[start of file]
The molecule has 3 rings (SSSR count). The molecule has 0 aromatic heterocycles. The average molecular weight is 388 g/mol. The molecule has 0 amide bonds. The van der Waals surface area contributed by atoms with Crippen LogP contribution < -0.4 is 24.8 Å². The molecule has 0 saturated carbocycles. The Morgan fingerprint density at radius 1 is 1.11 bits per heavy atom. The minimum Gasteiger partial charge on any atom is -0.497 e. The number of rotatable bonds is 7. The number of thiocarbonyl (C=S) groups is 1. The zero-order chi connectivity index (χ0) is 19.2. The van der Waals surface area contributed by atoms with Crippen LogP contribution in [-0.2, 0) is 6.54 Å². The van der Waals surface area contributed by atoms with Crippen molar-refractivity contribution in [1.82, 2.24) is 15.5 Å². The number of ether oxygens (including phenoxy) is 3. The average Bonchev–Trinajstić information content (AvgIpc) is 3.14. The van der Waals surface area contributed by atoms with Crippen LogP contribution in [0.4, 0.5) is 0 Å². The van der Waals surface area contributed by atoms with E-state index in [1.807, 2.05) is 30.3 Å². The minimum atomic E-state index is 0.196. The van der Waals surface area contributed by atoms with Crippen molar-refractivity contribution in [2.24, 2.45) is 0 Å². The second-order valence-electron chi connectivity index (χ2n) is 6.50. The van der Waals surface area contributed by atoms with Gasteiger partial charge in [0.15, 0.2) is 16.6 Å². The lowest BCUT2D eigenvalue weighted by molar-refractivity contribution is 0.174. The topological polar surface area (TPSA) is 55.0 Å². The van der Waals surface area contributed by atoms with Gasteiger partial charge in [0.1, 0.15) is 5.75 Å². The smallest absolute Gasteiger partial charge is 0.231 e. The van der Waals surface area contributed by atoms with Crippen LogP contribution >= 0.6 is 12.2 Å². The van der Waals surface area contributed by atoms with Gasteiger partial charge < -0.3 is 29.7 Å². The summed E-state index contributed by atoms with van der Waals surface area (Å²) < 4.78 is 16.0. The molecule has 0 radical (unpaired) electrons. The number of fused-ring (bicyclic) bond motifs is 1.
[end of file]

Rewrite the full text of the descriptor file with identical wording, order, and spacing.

The molecule has 3 rings (SSSR count). The molecule has 0 aromatic heterocycles. The average molecular weight is 388 g/mol. The molecule has 0 amide bonds. The van der Waals surface area contributed by atoms with Crippen LogP contribution < -0.4 is 24.8 Å². The molecule has 0 saturated carbocycles. The Morgan fingerprint density at radius 1 is 1.11 bits per heavy atom. The minimum Gasteiger partial charge on any atom is -0.497 e. The number of rotatable bonds is 7. The number of thiocarbonyl (C=S) groups is 1. The zero-order chi connectivity index (χ0) is 19.2. The van der Waals surface area contributed by atoms with Crippen LogP contribution in [-0.2, 0) is 6.54 Å². The van der Waals surface area contributed by atoms with Crippen molar-refractivity contribution in [1.82, 2.24) is 15.5 Å². The number of ether oxygens (including phenoxy) is 3. The average Bonchev–Trinajstić information content (AvgIpc) is 3.14. The van der Waals surface area contributed by atoms with Crippen LogP contribution in [0.4, 0.5) is 0 Å². The van der Waals surface area contributed by atoms with E-state index in [1.807, 2.05) is 30.3 Å². The minimum atomic E-state index is 0.196. The van der Waals surface area contributed by atoms with Crippen molar-refractivity contribution in [2.24, 2.45) is 0 Å². The second-order valence-electron chi connectivity index (χ2n) is 6.50. The van der Waals surface area contributed by atoms with Gasteiger partial charge in [0.15, 0.2) is 16.6 Å². The lowest BCUT2D eigenvalue weighted by molar-refractivity contribution is 0.174. The topological polar surface area (TPSA) is 55.0 Å². The van der Waals surface area contributed by atoms with Gasteiger partial charge in [0.1, 0.15) is 5.75 Å². The smallest absolute Gasteiger partial charge is 0.231 e. The van der Waals surface area contributed by atoms with Crippen LogP contribution >= 0.6 is 12.2 Å². The van der Waals surface area contributed by atoms with Gasteiger partial charge < -0.3 is 29.7 Å². The summed E-state index contributed by atoms with van der Waals surface area (Å²) < 4.78 is 16.0. The molecule has 0 radical (unpaired) electrons. The number of fused-ring (bicyclic) bond motifs is 1.